Covid-19 - an opportunity for fraudsters?

Blog by Kieran Donnelly CB, Comptroller & Auditor General

NIAO C&AG Mr Kieran Donnelly
After a year of crisis and change across the globe, the impact and challenges resulting from COVID-19 remain as serious as ever. Sadly, there is one group of people who have relished these circumstances as a golden opportunity – fraudsters

Huge volumes of emergency grant payments administered at speed, dramatic changes in demand for certain types of products, a massive increase in remote working, a surge in online shopping during lockdowns – all of these provide significant opportunities for fraudsters, and pose serious threats for both organisations and individuals.  There is already clear evidence that fraudsters have been quick to seize upon such opportunities, with regular stories in the media about organisations and individuals suffering financial loss as a result

The identification and prevention of fraud in the public sector has, of course, always been a high priority for my office, be it through our auditing of financial statements, or through our involvement in the National Fraud Initiative. While we continue to find new and innovative techniques and systems to help us in this work, we also remain alert to new and ever-changing fraud challenges which may emerge.

Our Covid-19 Fraud Risk Guide and Procurement Fraud Risk Guide , produced to raise awareness, each provide a quick point of reference for NI public sector organisations, highlighting the key risks and the controls that can mitigate those risks.

Some key fraud risks for organisations are:

  • weakened governance and internal control arrangements due to, for example, remote working, redeployment of staff into unfamiliar areas, or the normal channels for staff and third parties to raise concerns about possible fraud not being available;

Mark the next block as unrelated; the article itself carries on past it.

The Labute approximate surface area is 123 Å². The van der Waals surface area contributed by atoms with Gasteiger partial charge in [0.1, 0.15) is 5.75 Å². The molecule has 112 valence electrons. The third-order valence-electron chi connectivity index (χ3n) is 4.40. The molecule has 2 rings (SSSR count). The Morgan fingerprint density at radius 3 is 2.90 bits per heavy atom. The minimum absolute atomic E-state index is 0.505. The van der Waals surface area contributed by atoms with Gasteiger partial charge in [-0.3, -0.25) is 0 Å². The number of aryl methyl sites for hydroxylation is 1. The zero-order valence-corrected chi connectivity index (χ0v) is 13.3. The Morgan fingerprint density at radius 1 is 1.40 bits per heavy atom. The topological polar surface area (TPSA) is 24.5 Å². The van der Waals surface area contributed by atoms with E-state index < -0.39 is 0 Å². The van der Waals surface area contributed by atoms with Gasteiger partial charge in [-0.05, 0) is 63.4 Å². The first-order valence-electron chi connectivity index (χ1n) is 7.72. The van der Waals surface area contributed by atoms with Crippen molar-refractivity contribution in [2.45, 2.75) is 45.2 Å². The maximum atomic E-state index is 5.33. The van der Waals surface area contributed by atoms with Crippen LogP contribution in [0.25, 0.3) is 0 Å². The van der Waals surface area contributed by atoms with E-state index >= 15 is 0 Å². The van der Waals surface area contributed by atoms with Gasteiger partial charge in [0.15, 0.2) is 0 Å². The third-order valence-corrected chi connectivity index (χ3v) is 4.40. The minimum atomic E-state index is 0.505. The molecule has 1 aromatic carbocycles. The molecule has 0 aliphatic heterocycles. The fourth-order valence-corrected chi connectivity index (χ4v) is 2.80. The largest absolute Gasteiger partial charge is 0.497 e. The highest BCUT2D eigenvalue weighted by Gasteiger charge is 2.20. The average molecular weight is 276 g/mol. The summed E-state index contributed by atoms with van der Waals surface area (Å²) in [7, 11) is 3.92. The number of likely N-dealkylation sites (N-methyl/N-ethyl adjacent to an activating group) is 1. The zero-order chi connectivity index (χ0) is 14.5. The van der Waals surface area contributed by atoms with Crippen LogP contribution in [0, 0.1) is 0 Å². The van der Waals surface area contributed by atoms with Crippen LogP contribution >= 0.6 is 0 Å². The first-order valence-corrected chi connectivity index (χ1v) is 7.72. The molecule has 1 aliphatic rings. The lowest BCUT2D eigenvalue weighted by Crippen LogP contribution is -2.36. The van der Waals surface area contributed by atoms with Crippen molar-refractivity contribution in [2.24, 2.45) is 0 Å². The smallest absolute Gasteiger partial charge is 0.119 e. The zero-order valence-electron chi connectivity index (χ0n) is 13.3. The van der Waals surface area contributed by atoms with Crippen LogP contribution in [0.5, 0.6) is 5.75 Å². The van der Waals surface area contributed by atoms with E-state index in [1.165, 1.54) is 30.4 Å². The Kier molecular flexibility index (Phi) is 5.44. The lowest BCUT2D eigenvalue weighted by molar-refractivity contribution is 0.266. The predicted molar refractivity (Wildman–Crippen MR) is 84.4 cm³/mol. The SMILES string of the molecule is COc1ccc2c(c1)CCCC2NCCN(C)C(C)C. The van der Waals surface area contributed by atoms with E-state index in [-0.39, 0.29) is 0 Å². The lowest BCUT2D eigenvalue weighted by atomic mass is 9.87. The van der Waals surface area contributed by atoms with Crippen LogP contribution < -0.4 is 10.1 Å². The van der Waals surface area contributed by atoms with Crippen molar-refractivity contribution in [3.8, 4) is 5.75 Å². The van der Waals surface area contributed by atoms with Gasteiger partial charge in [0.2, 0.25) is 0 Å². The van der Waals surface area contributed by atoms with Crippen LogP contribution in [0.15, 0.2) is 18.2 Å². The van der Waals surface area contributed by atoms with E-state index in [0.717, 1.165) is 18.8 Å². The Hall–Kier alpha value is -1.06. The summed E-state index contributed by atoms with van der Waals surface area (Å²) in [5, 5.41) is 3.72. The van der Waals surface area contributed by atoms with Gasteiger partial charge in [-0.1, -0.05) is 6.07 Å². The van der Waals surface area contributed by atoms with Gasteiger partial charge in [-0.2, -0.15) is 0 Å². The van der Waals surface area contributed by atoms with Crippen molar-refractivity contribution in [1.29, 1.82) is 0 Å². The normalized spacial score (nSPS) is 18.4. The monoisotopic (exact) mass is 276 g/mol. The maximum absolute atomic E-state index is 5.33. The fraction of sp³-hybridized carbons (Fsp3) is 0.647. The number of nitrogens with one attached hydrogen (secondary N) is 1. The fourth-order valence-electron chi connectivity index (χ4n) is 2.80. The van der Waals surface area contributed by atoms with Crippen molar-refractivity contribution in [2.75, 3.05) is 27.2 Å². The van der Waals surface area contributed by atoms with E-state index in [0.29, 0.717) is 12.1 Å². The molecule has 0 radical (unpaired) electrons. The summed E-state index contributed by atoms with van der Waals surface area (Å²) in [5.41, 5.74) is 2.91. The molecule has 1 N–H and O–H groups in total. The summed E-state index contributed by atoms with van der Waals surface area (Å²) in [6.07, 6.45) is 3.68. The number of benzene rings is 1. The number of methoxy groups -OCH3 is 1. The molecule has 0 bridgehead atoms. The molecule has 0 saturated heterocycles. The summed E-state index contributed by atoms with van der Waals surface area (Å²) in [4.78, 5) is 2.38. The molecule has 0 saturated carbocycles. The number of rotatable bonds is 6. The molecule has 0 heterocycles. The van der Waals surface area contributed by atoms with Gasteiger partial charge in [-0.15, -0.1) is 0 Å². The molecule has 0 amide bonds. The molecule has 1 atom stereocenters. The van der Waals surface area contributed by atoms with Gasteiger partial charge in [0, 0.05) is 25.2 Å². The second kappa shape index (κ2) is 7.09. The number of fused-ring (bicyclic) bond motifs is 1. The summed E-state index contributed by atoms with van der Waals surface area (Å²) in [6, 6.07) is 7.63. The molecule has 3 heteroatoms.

• fraudulent applications for support from the range of emergency packages available for businesses and employees;
  • pressure on the supply chain and the risk of fraudsters taking advantage, for example, by providing inferior or even dangerous products;     
  • an increased risk of cyber-crime and data breaches, due to the level of remote working and the increase in online traffic of all kinds; and
  • an increased risk of internal fraud, such as false or inflated claims for overtime, due to extra financial pressures on staff.  

The pressures of 2020 have led to innovation in the way business is done, but they have also led to innovation by fraudsters.   In the “new normal” of 2021 and beyond, real thought needs to be given to the opportunities for more joined-up working, for example through greater data sharing, to combat fraud. 

Prevention is better than cure, and having effective controls in place is essential.  But when fraud inevitably occurs, the solution doesn’t lie just with the police and criminal justice system.  There needs to be an effective response from organisations and perhaps a more flexible approach to sanctions, such as exploring civil and disciplinary options.

I would encourage organisations to look at the guides, and review their systems and controls to ensure they have done everything they can in the current circumstances to minimise their risks. 

Any actual, suspected or attempted frauds in central government should be reported to me ( ); any actual, suspected or attempted frauds in local government should be reported to the Local Government Auditor ( ).

Kieran Donnelly

Comptroller and Auditor General